So, I’ve seen the new Edgar Wright film, have you? No, I’m not talking “Last Night in Soho”, that comes out in October and it looks to be scary fun. This film is a documentary about the eccentric band “Sparks” and the two brothers that are the heart and soul of musical integrity. Someone once said that rock and roll and comedy don’t really mix well, but that person had never heard Sparks, or maybe that’s why they never heard them because their offbeat sense of humor keeps the pop market from fully embracing their music.
This was a father’s Day activity for me. My daughter, who barely had any inkling of this band, found the subject delightful and fascinating. I was slightly better off than her in approaching this, I knew of Sparks during their second phase, and I enjoyed their music, owned a couple of albums and even went to see them once live at the same amusement park that they filmed a movie appearance in. I was a casual fan, who lost track of them, and now I wish I was the kind of person who had all of their albums and had been following them for fifty years.
Well there is an abundance of Talking Heads in the documentary [the interview style not the band], there are also performance clips, news footage, chat show appearances, and intriguing music videos to bring us all up to speed. Ron and Russell Mael are not British, though many might think so since much of their breakthrough work was first successful in the United Kingdom. They are in fact Southern California boys who unfortunately went to UCLA, but do not seem to have been permanently harmed by that experience. The older brother Ron, is the Principle songwriter and keyboardist for the band and his younger brother is the lead singer/frontman of the band. They have had various other musicians, in and out of the band over a fifty year time span, and many of them appear in this film as do a legion of their admirers.
In movies, there are several uses of “Sparks” music. One of my late wife’s favorite films was the 1983 film “Valley Girl” and there were two Sparks songs on that soundtrack, “Eaten By The Monster of Love” and “Angst in My Pants“. My favorite film of 2010 was “Kick Ass” and it features a moment with their first big hit “This Town Ain’t Big Enough for the Both of Us“. In the documentary, there is a discussion of the era of KROQ radio station in Los Angeles and how influential it was in getting New Wave acts played on the air, Sparks, while not a New Wave band per se did get covered on that station. In the years 1980 to 1983, my radio was always on that station number and that’s how I heard about Sparks appearance at Magic Mountain for a Halloween show. The band made a brief musical moment in the movie “Rollercoaster” in 1977 at the same park, but in the Halloween show, they played the same stage where the Puppet show headlined and “Spinal Tap” got second billing. It’s also the stage featured in “Kiss Meets the Phantom of the Park”, and coincidentally, my Father played that stage in 1971 right after the park had opened, I worked with him for two weeks at the holiday period.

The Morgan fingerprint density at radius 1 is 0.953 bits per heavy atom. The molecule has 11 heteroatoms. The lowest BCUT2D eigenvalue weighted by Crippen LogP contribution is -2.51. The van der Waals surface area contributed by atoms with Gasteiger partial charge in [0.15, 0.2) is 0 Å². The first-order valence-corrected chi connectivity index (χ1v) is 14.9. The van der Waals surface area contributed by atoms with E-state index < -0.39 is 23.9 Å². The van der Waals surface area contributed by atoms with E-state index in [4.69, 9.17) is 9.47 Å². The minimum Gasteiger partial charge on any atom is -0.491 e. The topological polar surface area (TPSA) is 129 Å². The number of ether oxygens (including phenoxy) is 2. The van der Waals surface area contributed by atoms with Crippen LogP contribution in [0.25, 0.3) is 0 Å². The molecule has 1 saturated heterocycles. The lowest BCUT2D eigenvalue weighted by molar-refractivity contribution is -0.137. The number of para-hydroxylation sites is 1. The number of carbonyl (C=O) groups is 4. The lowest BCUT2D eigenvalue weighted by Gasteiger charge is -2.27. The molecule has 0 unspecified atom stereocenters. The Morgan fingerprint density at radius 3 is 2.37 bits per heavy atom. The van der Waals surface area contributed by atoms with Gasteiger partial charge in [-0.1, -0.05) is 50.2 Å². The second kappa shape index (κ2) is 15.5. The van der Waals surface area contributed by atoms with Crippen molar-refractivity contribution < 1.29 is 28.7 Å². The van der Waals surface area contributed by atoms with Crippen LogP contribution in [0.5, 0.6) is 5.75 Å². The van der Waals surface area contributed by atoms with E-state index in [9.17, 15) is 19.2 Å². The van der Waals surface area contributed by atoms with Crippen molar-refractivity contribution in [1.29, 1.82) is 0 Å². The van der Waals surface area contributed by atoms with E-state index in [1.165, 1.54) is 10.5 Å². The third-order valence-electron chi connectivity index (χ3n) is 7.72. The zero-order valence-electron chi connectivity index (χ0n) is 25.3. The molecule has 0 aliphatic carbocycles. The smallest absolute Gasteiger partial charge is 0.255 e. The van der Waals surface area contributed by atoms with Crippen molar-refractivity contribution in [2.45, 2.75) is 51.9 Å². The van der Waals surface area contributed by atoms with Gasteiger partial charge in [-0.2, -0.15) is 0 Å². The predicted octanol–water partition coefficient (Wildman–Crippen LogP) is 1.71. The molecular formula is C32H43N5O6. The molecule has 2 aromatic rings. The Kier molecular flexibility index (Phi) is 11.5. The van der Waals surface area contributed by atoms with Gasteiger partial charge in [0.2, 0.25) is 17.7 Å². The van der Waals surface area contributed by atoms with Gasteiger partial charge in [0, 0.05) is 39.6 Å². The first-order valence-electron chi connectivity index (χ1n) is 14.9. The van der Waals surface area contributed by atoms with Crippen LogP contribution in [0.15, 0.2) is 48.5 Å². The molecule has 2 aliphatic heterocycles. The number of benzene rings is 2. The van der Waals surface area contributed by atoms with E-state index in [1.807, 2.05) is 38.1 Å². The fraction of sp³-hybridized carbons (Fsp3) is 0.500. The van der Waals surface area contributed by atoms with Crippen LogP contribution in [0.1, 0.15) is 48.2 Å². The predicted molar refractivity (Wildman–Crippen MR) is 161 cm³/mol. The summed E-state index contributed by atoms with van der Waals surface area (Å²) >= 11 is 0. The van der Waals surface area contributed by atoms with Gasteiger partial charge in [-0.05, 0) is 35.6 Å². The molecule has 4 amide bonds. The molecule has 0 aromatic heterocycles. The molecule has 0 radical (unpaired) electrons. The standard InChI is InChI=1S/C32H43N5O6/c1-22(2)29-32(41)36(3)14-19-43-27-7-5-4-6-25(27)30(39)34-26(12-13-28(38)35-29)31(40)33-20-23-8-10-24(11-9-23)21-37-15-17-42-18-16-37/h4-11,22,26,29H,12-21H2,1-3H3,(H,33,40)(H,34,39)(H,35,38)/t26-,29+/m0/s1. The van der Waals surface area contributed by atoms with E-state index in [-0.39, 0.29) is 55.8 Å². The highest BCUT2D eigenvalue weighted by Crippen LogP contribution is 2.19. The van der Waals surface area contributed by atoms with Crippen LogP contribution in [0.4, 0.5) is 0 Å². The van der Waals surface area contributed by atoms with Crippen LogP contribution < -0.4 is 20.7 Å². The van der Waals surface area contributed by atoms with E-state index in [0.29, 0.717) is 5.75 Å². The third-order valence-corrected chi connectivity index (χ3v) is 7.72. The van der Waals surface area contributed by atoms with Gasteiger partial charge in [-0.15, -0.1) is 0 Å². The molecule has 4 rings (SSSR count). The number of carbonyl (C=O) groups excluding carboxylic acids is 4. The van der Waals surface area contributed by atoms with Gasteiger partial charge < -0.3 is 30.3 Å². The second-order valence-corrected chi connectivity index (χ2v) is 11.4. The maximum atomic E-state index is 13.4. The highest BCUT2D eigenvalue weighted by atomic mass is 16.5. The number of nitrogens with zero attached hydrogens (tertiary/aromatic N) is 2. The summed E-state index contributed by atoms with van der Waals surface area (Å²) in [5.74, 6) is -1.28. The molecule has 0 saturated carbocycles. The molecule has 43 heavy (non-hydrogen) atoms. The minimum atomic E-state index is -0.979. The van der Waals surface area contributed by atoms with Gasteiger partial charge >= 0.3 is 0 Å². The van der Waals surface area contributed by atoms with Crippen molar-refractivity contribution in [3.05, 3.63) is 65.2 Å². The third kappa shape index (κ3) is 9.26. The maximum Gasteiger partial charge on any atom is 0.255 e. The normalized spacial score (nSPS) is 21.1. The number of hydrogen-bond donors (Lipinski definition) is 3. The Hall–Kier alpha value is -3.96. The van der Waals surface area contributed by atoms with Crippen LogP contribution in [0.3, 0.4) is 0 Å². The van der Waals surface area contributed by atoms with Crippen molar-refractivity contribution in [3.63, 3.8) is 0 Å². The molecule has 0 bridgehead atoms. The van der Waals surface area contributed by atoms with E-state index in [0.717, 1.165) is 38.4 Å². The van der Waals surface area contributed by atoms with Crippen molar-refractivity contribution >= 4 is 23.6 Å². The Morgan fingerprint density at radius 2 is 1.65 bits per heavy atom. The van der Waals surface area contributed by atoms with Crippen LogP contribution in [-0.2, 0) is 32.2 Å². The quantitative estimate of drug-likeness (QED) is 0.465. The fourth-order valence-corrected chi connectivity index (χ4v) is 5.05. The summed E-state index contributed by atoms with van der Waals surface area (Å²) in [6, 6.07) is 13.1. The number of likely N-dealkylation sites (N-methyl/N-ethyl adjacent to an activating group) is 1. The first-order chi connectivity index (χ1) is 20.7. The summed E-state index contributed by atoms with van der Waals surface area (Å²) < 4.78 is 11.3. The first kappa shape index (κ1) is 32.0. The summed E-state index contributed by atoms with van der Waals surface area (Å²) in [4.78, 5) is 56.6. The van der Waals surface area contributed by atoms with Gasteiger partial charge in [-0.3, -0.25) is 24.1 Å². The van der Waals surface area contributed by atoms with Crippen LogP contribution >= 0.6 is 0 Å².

The band is prolific and continues to be eccentric. This film was two hours and fifteen minutes, and we saw it at an Alamo Drafthouse with a thirty minute lead in hosted by director Edgar Wright, so the whole experience was even longer. It still felt short, especially in comparison to “In the Heights” which we had jus seen a couple of days earlier. If you are a fan of the band and their music, you really should get out to a theater to see this. If you are not a fan, you should go see it and become one.
The Tony Award Winning Best Musical, from the creator of “Hamilton”, is finally a movie after several starts and stops in the production process. It was due out last year and the pandemic delayed it like a lot of other films. That might be doubly unfortunate because sometimes timing can make a difference in a movies fortunes and I think this one may have missed the mark. The world is an angrier place than it was a year ago, and the generally upbeat tone of this film seems at odds with the cultural climate of the diversity issues that are being discussed now. Rioting and looting to musical numbers is just not the same.
I will admit upfront that this movie and the play were probably not made for me. Hip Hop music can be invigorating but the frequent absence of melody and the near conversational lyrics, don’t pull me in the same way a traditional Broadway showtune does. It feels to me like there is no hook, and the chorus in most of the songs is not memorable enough to be catchy either. That doesn’t make it bad, it just makes it far different from what I expect in a musical and that diminished my enthusiasm for this film.